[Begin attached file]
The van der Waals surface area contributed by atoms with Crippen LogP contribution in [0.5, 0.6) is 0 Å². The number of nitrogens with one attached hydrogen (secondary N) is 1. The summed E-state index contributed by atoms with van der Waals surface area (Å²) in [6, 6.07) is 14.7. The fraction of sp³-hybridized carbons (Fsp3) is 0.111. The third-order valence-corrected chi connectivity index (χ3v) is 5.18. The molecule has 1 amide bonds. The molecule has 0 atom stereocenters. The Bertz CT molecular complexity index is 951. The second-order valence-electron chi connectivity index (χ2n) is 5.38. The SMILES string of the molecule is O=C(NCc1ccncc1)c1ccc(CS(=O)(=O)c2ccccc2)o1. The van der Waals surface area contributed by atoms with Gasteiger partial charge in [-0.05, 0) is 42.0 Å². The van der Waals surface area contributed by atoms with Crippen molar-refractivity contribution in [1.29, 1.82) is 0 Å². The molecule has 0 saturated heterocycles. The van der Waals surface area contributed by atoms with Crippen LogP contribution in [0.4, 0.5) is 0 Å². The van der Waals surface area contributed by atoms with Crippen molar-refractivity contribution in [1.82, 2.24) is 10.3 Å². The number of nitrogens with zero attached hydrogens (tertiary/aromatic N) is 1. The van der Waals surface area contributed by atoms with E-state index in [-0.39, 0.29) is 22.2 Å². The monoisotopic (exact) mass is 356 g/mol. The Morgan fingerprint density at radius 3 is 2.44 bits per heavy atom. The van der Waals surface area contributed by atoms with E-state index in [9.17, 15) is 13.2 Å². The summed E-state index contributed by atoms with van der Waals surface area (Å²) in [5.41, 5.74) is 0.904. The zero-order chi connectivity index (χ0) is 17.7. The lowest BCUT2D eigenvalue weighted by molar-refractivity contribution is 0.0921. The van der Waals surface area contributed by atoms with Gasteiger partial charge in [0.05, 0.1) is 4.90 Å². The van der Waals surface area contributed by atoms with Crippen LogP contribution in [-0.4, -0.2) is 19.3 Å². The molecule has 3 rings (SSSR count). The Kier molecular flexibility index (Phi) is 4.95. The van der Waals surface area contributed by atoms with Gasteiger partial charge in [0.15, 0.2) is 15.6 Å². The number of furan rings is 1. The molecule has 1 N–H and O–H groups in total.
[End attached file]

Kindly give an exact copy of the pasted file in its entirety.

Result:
The van der Waals surface area contributed by atoms with Crippen LogP contribution in [0.5, 0.6) is 0 Å². The number of nitrogens with one attached hydrogen (secondary N) is 1. The summed E-state index contributed by atoms with van der Waals surface area (Å²) in [6, 6.07) is 14.7. The fraction of sp³-hybridized carbons (Fsp3) is 0.111. The third-order valence-corrected chi connectivity index (χ3v) is 5.18. The molecule has 1 amide bonds. The molecule has 0 atom stereocenters. The Bertz CT molecular complexity index is 951. The second-order valence-electron chi connectivity index (χ2n) is 5.38. The SMILES string of the molecule is O=C(NCc1ccncc1)c1ccc(CS(=O)(=O)c2ccccc2)o1. The van der Waals surface area contributed by atoms with Gasteiger partial charge in [-0.05, 0) is 42.0 Å². The van der Waals surface area contributed by atoms with Crippen molar-refractivity contribution in [1.29, 1.82) is 0 Å². The molecule has 0 saturated heterocycles. The van der Waals surface area contributed by atoms with Crippen LogP contribution in [0.4, 0.5) is 0 Å². The van der Waals surface area contributed by atoms with Crippen molar-refractivity contribution in [1.82, 2.24) is 10.3 Å². The number of nitrogens with zero attached hydrogens (tertiary/aromatic N) is 1. The van der Waals surface area contributed by atoms with E-state index in [-0.39, 0.29) is 22.2 Å². The monoisotopic (exact) mass is 356 g/mol. The Morgan fingerprint density at radius 3 is 2.44 bits per heavy atom. The van der Waals surface area contributed by atoms with E-state index in [9.17, 15) is 13.2 Å². The summed E-state index contributed by atoms with van der Waals surface area (Å²) in [5.41, 5.74) is 0.904. The zero-order chi connectivity index (χ0) is 17.7. The lowest BCUT2D eigenvalue weighted by molar-refractivity contribution is 0.0921. The van der Waals surface area contributed by atoms with Gasteiger partial charge in [0.05, 0.1) is 4.90 Å². The van der Waals surface area contributed by atoms with Crippen LogP contribution in [-0.4, -0.2) is 19.3 Å². The molecule has 3 rings (SSSR count). The Kier molecular flexibility index (Phi) is 4.95. The van der Waals surface area contributed by atoms with Gasteiger partial charge in [0.15, 0.2) is 15.6 Å². The number of furan rings is 1. The molecule has 1 N–H and O–H groups in total.